How Do You Rate on Money Matters?

7/20/2013 12:31:55 PM

Everyone is talking about financial literacy these days, it seems. Which is a good thing! Too many people learn the hard way the price for being financially illiterate, or just plain overconfident. For example, 77% of teens polled in a recent study consider themselves “financially savvy,” but only 31% of them knew anything about how credit card interest and fees work, or even what a credit score is. Scary!  The bottom line: many young people are entering the “real world” with very little working knowledge of things financial. These chickens will come home to roost.


           But just what, exactly, does it mean to be financially literate, and how will you know it when you get there?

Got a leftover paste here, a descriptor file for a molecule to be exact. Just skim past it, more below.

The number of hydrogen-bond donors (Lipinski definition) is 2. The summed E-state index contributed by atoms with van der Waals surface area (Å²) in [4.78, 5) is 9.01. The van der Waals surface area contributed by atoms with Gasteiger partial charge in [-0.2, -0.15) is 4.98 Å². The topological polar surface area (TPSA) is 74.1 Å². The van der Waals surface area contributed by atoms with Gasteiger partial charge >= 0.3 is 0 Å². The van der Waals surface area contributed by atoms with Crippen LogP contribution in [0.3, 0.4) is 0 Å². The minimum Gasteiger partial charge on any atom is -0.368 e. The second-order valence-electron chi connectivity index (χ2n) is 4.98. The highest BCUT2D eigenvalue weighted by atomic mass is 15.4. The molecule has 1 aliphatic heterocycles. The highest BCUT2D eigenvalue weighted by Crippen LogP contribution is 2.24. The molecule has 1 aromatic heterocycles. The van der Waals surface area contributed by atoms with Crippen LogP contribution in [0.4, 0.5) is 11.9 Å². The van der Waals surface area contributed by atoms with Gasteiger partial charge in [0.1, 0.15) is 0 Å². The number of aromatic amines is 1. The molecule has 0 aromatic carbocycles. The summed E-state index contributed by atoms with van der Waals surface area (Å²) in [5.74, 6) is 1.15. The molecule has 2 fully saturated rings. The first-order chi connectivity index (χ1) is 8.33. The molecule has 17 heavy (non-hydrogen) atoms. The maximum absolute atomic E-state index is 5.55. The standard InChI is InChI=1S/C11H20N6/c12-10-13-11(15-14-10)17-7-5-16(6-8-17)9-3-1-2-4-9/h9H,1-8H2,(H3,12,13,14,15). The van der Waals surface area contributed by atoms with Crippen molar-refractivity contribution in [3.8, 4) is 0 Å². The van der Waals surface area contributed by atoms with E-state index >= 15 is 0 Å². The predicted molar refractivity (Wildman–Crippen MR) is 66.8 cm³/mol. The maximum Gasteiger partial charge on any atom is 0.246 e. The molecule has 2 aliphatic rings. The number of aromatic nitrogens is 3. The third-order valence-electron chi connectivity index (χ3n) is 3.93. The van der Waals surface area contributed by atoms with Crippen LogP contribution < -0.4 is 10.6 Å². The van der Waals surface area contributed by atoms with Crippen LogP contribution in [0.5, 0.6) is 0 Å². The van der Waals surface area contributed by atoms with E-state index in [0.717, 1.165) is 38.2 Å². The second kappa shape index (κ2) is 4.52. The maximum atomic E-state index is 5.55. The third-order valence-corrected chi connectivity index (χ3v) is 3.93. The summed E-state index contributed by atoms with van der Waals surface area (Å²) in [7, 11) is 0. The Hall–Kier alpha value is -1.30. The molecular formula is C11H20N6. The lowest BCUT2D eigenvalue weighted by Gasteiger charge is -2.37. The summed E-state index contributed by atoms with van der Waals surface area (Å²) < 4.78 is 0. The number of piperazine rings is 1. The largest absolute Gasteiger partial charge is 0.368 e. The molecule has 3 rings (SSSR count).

The best way is to develop a list of desired financial outcomes and use it as a destination guide. This is also a great tool if you are a parent, educator, or mentor who is coaching a young person toward independent living in the “real world.” Here’s what EVERYONE should know about money to be considered financially literate:


How to earn it:


How to manage it:


How to distribute it:


How to bank it:


How to invest it:


            Keep these objectives in mind both now and in the future as your earnings evolve. Periodically review how you’re doing in each of these areas. If you can successfully achieve these goals, you’ll be in excellent financial shape.  That's what financial literacy looks like!


Where do you land when evaluating yourself on these criteria? Give yourself a score on a scale of one to five on each.  Ask someone close to you, such as a parent or spouse, to do the same for you.  Do others rate you with the same degree of financial literacy as you assign yourself? Share your results with us; we’d love to hear your feedback and ideas!